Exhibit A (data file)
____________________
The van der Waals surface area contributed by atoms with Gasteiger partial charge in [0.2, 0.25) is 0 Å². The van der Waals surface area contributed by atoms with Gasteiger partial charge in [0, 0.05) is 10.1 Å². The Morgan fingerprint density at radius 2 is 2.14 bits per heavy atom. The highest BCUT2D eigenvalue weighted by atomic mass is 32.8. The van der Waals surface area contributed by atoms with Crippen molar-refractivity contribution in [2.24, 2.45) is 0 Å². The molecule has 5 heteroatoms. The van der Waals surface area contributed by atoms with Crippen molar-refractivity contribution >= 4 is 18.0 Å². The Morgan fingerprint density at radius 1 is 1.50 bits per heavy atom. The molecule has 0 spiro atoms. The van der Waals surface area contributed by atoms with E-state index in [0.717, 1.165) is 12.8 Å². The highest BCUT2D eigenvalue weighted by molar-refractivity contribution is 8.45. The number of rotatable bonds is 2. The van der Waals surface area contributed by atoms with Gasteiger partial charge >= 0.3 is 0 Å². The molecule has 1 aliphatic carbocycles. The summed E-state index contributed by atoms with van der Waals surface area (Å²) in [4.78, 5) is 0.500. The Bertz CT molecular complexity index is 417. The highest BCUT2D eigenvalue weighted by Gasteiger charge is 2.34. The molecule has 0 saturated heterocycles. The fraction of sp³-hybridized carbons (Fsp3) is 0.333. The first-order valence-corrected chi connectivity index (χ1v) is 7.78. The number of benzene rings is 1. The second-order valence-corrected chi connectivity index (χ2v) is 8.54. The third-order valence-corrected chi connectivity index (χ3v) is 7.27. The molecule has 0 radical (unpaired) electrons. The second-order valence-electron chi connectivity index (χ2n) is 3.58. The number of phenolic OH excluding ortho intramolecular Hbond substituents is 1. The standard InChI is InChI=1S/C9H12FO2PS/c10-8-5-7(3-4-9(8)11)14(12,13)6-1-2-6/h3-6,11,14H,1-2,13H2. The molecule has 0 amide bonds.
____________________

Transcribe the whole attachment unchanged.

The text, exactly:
The van der Waals surface area contributed by atoms with Gasteiger partial charge in [0.2, 0.25) is 0 Å². The van der Waals surface area contributed by atoms with Gasteiger partial charge in [0, 0.05) is 10.1 Å². The Morgan fingerprint density at radius 2 is 2.14 bits per heavy atom. The highest BCUT2D eigenvalue weighted by atomic mass is 32.8. The van der Waals surface area contributed by atoms with Crippen molar-refractivity contribution in [2.24, 2.45) is 0 Å². The molecule has 5 heteroatoms. The van der Waals surface area contributed by atoms with Crippen molar-refractivity contribution >= 4 is 18.0 Å². The Morgan fingerprint density at radius 1 is 1.50 bits per heavy atom. The molecule has 0 spiro atoms. The van der Waals surface area contributed by atoms with E-state index in [0.717, 1.165) is 12.8 Å². The highest BCUT2D eigenvalue weighted by molar-refractivity contribution is 8.45. The number of rotatable bonds is 2. The van der Waals surface area contributed by atoms with Gasteiger partial charge >= 0.3 is 0 Å². The molecule has 1 aliphatic carbocycles. The summed E-state index contributed by atoms with van der Waals surface area (Å²) in [4.78, 5) is 0.500. The Bertz CT molecular complexity index is 417. The highest BCUT2D eigenvalue weighted by Gasteiger charge is 2.34. The molecule has 0 saturated heterocycles. The fraction of sp³-hybridized carbons (Fsp3) is 0.333. The first-order valence-corrected chi connectivity index (χ1v) is 7.78. The number of benzene rings is 1. The second-order valence-corrected chi connectivity index (χ2v) is 8.54. The third-order valence-corrected chi connectivity index (χ3v) is 7.27. The molecule has 0 radical (unpaired) electrons. The second-order valence-electron chi connectivity index (χ2n) is 3.58. The number of phenolic OH excluding ortho intramolecular Hbond substituents is 1. The standard InChI is InChI=1S/C9H12FO2PS/c10-8-5-7(3-4-9(8)11)14(12,13)6-1-2-6/h3-6,11,14H,1-2,13H2. The molecule has 0 amide bonds.